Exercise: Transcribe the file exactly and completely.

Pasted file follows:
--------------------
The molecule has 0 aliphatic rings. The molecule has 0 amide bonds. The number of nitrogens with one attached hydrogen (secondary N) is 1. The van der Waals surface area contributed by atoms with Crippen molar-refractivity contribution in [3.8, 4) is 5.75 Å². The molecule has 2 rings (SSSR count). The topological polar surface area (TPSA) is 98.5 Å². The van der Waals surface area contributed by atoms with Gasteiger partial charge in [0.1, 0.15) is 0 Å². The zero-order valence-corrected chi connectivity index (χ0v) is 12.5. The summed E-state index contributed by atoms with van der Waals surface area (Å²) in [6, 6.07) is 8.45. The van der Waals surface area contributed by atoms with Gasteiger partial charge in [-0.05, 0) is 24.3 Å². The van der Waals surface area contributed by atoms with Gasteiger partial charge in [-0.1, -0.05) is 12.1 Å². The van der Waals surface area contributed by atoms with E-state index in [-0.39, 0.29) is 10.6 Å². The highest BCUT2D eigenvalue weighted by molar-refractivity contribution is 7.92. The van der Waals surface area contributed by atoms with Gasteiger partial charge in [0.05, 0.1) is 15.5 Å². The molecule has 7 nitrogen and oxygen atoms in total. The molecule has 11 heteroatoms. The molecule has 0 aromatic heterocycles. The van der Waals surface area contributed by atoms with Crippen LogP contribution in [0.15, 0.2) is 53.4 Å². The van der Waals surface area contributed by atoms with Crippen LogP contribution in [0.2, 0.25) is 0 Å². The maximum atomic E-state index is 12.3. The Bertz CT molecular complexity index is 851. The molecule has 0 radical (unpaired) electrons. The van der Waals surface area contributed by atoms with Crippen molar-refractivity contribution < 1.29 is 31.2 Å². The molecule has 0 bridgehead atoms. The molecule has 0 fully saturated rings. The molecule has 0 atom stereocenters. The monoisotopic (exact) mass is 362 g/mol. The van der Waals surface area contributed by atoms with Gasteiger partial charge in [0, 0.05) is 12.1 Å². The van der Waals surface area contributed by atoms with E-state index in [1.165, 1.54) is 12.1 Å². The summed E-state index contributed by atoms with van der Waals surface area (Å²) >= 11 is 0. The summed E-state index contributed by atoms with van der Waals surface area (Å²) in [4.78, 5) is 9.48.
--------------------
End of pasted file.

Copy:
The molecule has 0 aliphatic rings. The molecule has 0 amide bonds. The number of nitrogens with one attached hydrogen (secondary N) is 1. The van der Waals surface area contributed by atoms with Crippen molar-refractivity contribution in [3.8, 4) is 5.75 Å². The molecule has 2 rings (SSSR count). The topological polar surface area (TPSA) is 98.5 Å². The van der Waals surface area contributed by atoms with Gasteiger partial charge in [0.1, 0.15) is 0 Å². The zero-order valence-corrected chi connectivity index (χ0v) is 12.5. The summed E-state index contributed by atoms with van der Waals surface area (Å²) in [6, 6.07) is 8.45. The van der Waals surface area contributed by atoms with Gasteiger partial charge in [-0.05, 0) is 24.3 Å². The van der Waals surface area contributed by atoms with Gasteiger partial charge in [-0.1, -0.05) is 12.1 Å². The van der Waals surface area contributed by atoms with E-state index in [-0.39, 0.29) is 10.6 Å². The highest BCUT2D eigenvalue weighted by molar-refractivity contribution is 7.92. The van der Waals surface area contributed by atoms with Gasteiger partial charge in [0.05, 0.1) is 15.5 Å². The molecule has 7 nitrogen and oxygen atoms in total. The molecule has 11 heteroatoms. The molecule has 0 aromatic heterocycles. The van der Waals surface area contributed by atoms with Crippen LogP contribution in [0.15, 0.2) is 53.4 Å². The van der Waals surface area contributed by atoms with Crippen LogP contribution in [0.2, 0.25) is 0 Å². The maximum atomic E-state index is 12.3. The Bertz CT molecular complexity index is 851. The molecule has 0 radical (unpaired) electrons. The van der Waals surface area contributed by atoms with Crippen molar-refractivity contribution < 1.29 is 31.2 Å². The molecule has 0 bridgehead atoms. The molecule has 0 fully saturated rings. The molecule has 0 atom stereocenters. The monoisotopic (exact) mass is 362 g/mol. The van der Waals surface area contributed by atoms with Gasteiger partial charge in [0, 0.05) is 12.1 Å². The van der Waals surface area contributed by atoms with E-state index in [1.165, 1.54) is 12.1 Å². The summed E-state index contributed by atoms with van der Waals surface area (Å²) >= 11 is 0. The summed E-state index contributed by atoms with van der Waals surface area (Å²) in [4.78, 5) is 9.48.